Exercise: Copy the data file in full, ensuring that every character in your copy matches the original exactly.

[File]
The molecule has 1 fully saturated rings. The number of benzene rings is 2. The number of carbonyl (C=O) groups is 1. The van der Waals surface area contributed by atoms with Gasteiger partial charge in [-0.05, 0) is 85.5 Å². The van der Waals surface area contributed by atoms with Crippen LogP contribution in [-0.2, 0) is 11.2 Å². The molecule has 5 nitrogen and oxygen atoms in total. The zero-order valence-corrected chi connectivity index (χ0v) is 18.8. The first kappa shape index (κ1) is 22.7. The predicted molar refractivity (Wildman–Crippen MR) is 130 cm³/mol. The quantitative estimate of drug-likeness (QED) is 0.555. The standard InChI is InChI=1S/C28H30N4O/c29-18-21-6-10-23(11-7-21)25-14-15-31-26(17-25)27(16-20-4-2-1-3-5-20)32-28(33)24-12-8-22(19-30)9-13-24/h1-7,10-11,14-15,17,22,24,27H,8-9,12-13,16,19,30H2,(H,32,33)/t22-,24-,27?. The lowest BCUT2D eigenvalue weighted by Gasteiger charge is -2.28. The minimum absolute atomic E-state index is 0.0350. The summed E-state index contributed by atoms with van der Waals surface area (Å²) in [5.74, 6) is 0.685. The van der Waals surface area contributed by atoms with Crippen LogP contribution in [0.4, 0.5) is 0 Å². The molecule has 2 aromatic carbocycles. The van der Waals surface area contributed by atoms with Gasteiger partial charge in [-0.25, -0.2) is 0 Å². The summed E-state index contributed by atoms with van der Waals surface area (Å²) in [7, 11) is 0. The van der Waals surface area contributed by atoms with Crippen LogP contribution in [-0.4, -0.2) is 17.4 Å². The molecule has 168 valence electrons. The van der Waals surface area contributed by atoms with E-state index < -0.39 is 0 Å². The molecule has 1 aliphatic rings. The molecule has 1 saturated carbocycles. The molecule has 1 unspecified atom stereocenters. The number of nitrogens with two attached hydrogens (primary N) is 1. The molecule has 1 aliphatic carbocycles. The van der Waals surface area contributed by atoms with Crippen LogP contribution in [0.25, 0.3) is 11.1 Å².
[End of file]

The molecule has 1 fully saturated rings. The number of benzene rings is 2. The number of carbonyl (C=O) groups is 1. The van der Waals surface area contributed by atoms with Gasteiger partial charge in [-0.05, 0) is 85.5 Å². The van der Waals surface area contributed by atoms with Crippen LogP contribution in [-0.2, 0) is 11.2 Å². The molecule has 5 nitrogen and oxygen atoms in total. The zero-order valence-corrected chi connectivity index (χ0v) is 18.8. The first kappa shape index (κ1) is 22.7. The predicted molar refractivity (Wildman–Crippen MR) is 130 cm³/mol. The quantitative estimate of drug-likeness (QED) is 0.555. The standard InChI is InChI=1S/C28H30N4O/c29-18-21-6-10-23(11-7-21)25-14-15-31-26(17-25)27(16-20-4-2-1-3-5-20)32-28(33)24-12-8-22(19-30)9-13-24/h1-7,10-11,14-15,17,22,24,27H,8-9,12-13,16,19,30H2,(H,32,33)/t22-,24-,27?. The lowest BCUT2D eigenvalue weighted by Gasteiger charge is -2.28. The minimum absolute atomic E-state index is 0.0350. The summed E-state index contributed by atoms with van der Waals surface area (Å²) in [5.74, 6) is 0.685. The van der Waals surface area contributed by atoms with Crippen LogP contribution in [0.4, 0.5) is 0 Å². The molecule has 2 aromatic carbocycles. The van der Waals surface area contributed by atoms with Gasteiger partial charge in [-0.25, -0.2) is 0 Å². The summed E-state index contributed by atoms with van der Waals surface area (Å²) in [7, 11) is 0. The van der Waals surface area contributed by atoms with Crippen LogP contribution in [-0.4, -0.2) is 17.4 Å². The molecule has 168 valence electrons. The van der Waals surface area contributed by atoms with E-state index < -0.39 is 0 Å². The molecule has 1 aliphatic rings. The molecule has 1 saturated carbocycles. The molecule has 1 unspecified atom stereocenters. The number of nitrogens with two attached hydrogens (primary N) is 1. The molecule has 1 aliphatic carbocycles. The van der Waals surface area contributed by atoms with Crippen LogP contribution in [0.25, 0.3) is 11.1 Å².